Pukyong National Univeristy, Busan, Korea. His

current research interests are application and

software developments for hierarchical

generalized linear models, development of

methodology for zero-inflated Poisson model

[SYLWAN., 164(1)]. ISI Indexed 177

with spatial correlation and hierarchical approach

non-Gaussian factor analysis

TONI TOHARUDIN

currently works at the

Department of Statistics,

Universitas Padjadjaran.

Toni researches in Statistics.

He received the Master of

Science University of

Leuven Belgium (2004-

2005) and Ph.D. Spatial Sciences University of

Groningen (2007–2010). Moreover, Toni act as

head of the research group in time series and

regression.

BENS PARDAMEAN has

over thirty years of global

experience in information

technology, bioinformatics,

and education. After

successfully leading the

Bioinformatics Research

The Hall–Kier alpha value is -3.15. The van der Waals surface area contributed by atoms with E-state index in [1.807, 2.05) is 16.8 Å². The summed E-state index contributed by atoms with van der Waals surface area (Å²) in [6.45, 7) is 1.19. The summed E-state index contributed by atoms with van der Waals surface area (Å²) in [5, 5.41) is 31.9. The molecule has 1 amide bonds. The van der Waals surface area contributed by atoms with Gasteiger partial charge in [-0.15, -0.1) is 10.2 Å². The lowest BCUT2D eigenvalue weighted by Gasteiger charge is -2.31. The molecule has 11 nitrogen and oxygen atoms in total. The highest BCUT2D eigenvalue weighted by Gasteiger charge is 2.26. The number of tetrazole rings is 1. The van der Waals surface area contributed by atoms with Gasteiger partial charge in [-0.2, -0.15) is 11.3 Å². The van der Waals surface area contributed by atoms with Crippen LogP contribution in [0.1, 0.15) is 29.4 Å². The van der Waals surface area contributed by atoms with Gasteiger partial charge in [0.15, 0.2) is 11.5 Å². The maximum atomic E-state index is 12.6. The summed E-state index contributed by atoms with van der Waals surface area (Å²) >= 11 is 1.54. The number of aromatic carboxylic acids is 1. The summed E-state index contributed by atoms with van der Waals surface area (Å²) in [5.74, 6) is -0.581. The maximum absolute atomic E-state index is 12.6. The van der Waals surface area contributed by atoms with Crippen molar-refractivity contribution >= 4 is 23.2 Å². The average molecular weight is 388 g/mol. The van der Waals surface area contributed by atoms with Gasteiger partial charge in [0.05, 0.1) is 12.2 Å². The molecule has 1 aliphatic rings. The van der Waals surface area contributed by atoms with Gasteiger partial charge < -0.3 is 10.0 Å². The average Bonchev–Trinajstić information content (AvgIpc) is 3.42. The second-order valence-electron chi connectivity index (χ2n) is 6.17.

Interest Group, He currently

holds a dual appointment as the Director of

Bioinformatics & Data Science Research Center

(BDSRC) and as an Associate Professor of

Computer Science at the University of Bina

Nusantara (BINUS) in Jakarta, Indonesia. He

earned a doctoral degree in informative research

from the University of Southern California

(USC), as well as a master’s degree in computer

education and a bachelor’s degree in computer

science from California State University, Los

Angeles. Andi Saputra received The

B. S. degree (S.Si) from

Department of Biology, Riau

University and Master of

Science by Research (M. Sc)

in Zoology School of

Environmental and Natural

Resource Science, Universiti

Kebangsaan Malaysia. His research interest in

Zoology, Entomology and Ecology.